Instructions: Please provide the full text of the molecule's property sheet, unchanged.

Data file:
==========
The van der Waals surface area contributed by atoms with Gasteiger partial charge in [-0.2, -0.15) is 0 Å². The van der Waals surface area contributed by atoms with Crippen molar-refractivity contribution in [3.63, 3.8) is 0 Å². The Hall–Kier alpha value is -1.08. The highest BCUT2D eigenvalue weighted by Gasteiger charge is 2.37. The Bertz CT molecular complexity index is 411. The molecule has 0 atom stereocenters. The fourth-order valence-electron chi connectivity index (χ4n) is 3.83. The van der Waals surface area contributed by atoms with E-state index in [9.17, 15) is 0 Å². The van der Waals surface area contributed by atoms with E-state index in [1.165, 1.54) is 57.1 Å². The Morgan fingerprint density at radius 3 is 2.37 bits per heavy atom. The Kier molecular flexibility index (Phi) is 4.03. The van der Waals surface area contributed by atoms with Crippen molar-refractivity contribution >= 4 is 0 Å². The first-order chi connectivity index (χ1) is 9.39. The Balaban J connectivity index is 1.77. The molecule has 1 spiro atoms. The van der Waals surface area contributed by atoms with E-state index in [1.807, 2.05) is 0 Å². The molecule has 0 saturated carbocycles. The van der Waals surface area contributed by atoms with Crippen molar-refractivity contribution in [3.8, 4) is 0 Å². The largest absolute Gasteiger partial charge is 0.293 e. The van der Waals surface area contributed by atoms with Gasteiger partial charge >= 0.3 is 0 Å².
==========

The van der Waals surface area contributed by atoms with Gasteiger partial charge in [-0.2, -0.15) is 0 Å². The van der Waals surface area contributed by atoms with Crippen molar-refractivity contribution in [3.63, 3.8) is 0 Å². The Hall–Kier alpha value is -1.08. The highest BCUT2D eigenvalue weighted by Gasteiger charge is 2.37. The Bertz CT molecular complexity index is 411. The molecule has 0 atom stereocenters. The fourth-order valence-electron chi connectivity index (χ4n) is 3.83. The van der Waals surface area contributed by atoms with E-state index in [9.17, 15) is 0 Å². The van der Waals surface area contributed by atoms with E-state index in [1.165, 1.54) is 57.1 Å². The Morgan fingerprint density at radius 3 is 2.37 bits per heavy atom. The Kier molecular flexibility index (Phi) is 4.03. The van der Waals surface area contributed by atoms with Crippen molar-refractivity contribution >= 4 is 0 Å². The first-order chi connectivity index (χ1) is 9.39. The Balaban J connectivity index is 1.77. The molecule has 1 spiro atoms. The van der Waals surface area contributed by atoms with E-state index in [1.807, 2.05) is 0 Å². The molecule has 0 saturated carbocycles. The van der Waals surface area contributed by atoms with Crippen molar-refractivity contribution in [3.8, 4) is 0 Å². The largest absolute Gasteiger partial charge is 0.293 e. The van der Waals surface area contributed by atoms with Gasteiger partial charge >= 0.3 is 0 Å².